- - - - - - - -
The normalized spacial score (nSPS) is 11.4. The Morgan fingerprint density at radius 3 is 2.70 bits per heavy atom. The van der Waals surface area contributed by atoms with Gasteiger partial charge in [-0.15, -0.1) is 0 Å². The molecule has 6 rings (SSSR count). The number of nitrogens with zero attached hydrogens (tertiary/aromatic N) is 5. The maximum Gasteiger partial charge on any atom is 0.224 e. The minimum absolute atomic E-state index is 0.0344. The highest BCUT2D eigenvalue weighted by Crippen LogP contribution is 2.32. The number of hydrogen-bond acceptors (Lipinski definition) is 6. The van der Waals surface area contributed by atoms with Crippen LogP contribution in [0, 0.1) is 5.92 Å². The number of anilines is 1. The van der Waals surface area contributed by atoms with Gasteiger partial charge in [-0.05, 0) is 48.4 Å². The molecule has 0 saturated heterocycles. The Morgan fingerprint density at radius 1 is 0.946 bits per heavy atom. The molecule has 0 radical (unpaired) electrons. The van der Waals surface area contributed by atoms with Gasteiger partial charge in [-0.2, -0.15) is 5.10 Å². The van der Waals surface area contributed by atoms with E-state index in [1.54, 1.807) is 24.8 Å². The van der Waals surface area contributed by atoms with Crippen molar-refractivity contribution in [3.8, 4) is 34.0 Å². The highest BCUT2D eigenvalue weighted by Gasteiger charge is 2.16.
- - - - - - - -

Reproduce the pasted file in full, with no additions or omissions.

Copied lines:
The normalized spacial score (nSPS) is 11.4. The Morgan fingerprint density at radius 3 is 2.70 bits per heavy atom. The van der Waals surface area contributed by atoms with Gasteiger partial charge in [-0.15, -0.1) is 0 Å². The molecule has 6 rings (SSSR count). The number of nitrogens with zero attached hydrogens (tertiary/aromatic N) is 5. The maximum Gasteiger partial charge on any atom is 0.224 e. The minimum absolute atomic E-state index is 0.0344. The highest BCUT2D eigenvalue weighted by Crippen LogP contribution is 2.32. The number of hydrogen-bond acceptors (Lipinski definition) is 6. The van der Waals surface area contributed by atoms with Crippen LogP contribution in [0, 0.1) is 5.92 Å². The number of anilines is 1. The van der Waals surface area contributed by atoms with Gasteiger partial charge in [-0.05, 0) is 48.4 Å². The molecule has 0 saturated heterocycles. The Morgan fingerprint density at radius 1 is 0.946 bits per heavy atom. The molecule has 0 radical (unpaired) electrons. The van der Waals surface area contributed by atoms with Gasteiger partial charge in [-0.2, -0.15) is 5.10 Å². The van der Waals surface area contributed by atoms with E-state index in [1.54, 1.807) is 24.8 Å². The van der Waals surface area contributed by atoms with Crippen molar-refractivity contribution in [3.8, 4) is 34.0 Å². The highest BCUT2D eigenvalue weighted by Gasteiger charge is 2.16.